A long time ago in a galaxy far away when my children were small and not yet in school, I would often take them on a dad breakfast to McDonalds. We’d talk about stuff like being kind, helping Mom, loving one another, knowing Jesus … then we’d move on the the really important stuff like which Matchbox car was best, or which baby doll was behaving. Sometimes we even made up stories. The kids did most of the telling, and I’d write it down on a napkin. One of them has survived at least 20 years (mostly on the refrigerator door) and the “author” just framed it and gave it to me as a gift. (We had just moved to Seattle and were amazed with the frenzy over expensive coffee).
One day a latte got bored with being a dumb ole’ latte. He decided to go to school! So … he foamed himself to the brim and went of to Margaret Mead Elementary School. Sadly all the children treated him mean – they laughed at him and said “lattes don’t go to school” and the called him “foam head”.
He ignored them but it didn’t work so he foamed them. Finally he realized that he didn’t have a brain so he went to the principal to find out what to do. The principal drank him down – and boy was he happy – he did what he was made to do! So that’s how the latte went to school.
Not bad for a four-year-old. It even has a great lesson. I wish I had saved more of their stories … maybe we could have written a book.
A few more random things from around the web:
Thsrs (on the Ironic Sans weblog) is the place to go when you need a shorter word. Like when you want to sound ‘pretentious’, but think that ‘showy’ fits better. Ironicsans.com is a pretty cool random site in itself. You might enjoy the 60 second films (but you may need to be ironic to get it).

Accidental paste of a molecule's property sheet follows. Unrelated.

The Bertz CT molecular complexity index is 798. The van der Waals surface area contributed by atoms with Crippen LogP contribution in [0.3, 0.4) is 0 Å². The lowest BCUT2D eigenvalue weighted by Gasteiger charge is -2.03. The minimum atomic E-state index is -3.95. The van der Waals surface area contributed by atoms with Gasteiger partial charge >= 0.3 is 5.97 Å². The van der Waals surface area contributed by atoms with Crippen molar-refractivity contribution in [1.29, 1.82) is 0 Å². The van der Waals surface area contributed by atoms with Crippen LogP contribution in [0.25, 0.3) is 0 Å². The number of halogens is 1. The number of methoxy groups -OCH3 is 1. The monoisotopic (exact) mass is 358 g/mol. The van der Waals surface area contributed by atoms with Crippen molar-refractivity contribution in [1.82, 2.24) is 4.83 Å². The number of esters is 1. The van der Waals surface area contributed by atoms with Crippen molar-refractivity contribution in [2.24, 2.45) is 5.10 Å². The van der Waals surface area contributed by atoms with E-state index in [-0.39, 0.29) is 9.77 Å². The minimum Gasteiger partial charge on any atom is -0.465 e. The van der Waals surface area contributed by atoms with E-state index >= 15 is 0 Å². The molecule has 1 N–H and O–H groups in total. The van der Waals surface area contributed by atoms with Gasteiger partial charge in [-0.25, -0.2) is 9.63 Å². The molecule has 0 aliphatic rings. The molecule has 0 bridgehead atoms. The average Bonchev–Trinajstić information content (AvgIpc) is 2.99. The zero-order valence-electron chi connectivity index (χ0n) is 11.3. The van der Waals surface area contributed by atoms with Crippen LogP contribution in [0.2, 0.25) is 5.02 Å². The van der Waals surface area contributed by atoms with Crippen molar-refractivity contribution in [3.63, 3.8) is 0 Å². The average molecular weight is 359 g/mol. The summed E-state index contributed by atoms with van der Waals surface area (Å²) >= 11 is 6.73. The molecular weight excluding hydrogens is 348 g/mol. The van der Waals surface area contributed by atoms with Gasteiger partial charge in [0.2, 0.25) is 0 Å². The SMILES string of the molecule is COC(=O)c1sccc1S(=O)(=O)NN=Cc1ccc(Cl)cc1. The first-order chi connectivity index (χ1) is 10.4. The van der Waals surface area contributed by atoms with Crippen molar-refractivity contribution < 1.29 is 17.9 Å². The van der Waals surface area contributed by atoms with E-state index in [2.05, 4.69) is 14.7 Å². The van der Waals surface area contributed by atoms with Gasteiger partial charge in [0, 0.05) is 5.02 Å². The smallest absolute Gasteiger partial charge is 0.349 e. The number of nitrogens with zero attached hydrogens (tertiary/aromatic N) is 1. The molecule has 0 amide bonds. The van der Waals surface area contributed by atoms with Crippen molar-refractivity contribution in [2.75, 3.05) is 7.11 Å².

Always remember that you’re unique, just like everyone else.
If the economy has you a bit discouraged, this tool might be encouraging … or convicting.
Playing here could kill a couple of minutes when bored. Go ahead … click the link, then click and drag.
and finally, a device for the sterotypical blond …
Thanks to Anne Jackson for pointing out the next phase of the worship wars. If you have a T-shirt it must be real. Right? You’ll have to decide for yourself if LarkNews or their “store” is real.
I’m not sure why we missed this television event – the reality show that makes all others seem tame. Yep … I’m talking Jon and Kate plus 8. The real adventures of a family of 10 … mom, dad, twin girls, and sextuplets (three boys, three girls). I’m not sure how much parenting skill you can learn … in some ways its like parental survivor (though with all the activity may Amazing Race is a better metaphor).
You’ll laugh, you’ll cry, you might kiss progeny good-bye. Linda (aka Mrs. Random) and I laugh a lot – but then again our kids don’t live with us any more!
By the way, the Gosslins are Christians, who made a difficult biblical choice, and seem to have a wonderful church that lovingly supports and encourages. Check out their family story here.
A long time ago (or so it seems) one of my youth ministry colleagues had a profoundly autistic child. I really had no idea of what the issue was, but it was incredibly difficult for their family and friends. While we have lost track of our fellow-workers we have not forgotten our introduction to autism. It was pretty cool to discover that Briana Pacelli had actually written a book for children about understanding autism. Briana is a bright young woman of many talents who just graduated from high school. She attends our church and plays in the worship band sometimes. The Kindergarten Adventures of Amazing Grace: What in the World is Autism was her senior project. Her younger brother (who was diagnosed with autism at age 5) is the illustrator. It is a cute story about understanding and accepting children who are different – and might help a few adults as well as kids. There seems to be a lot in the news about this issue. I like that Briana took time to learn about it and help others do the same.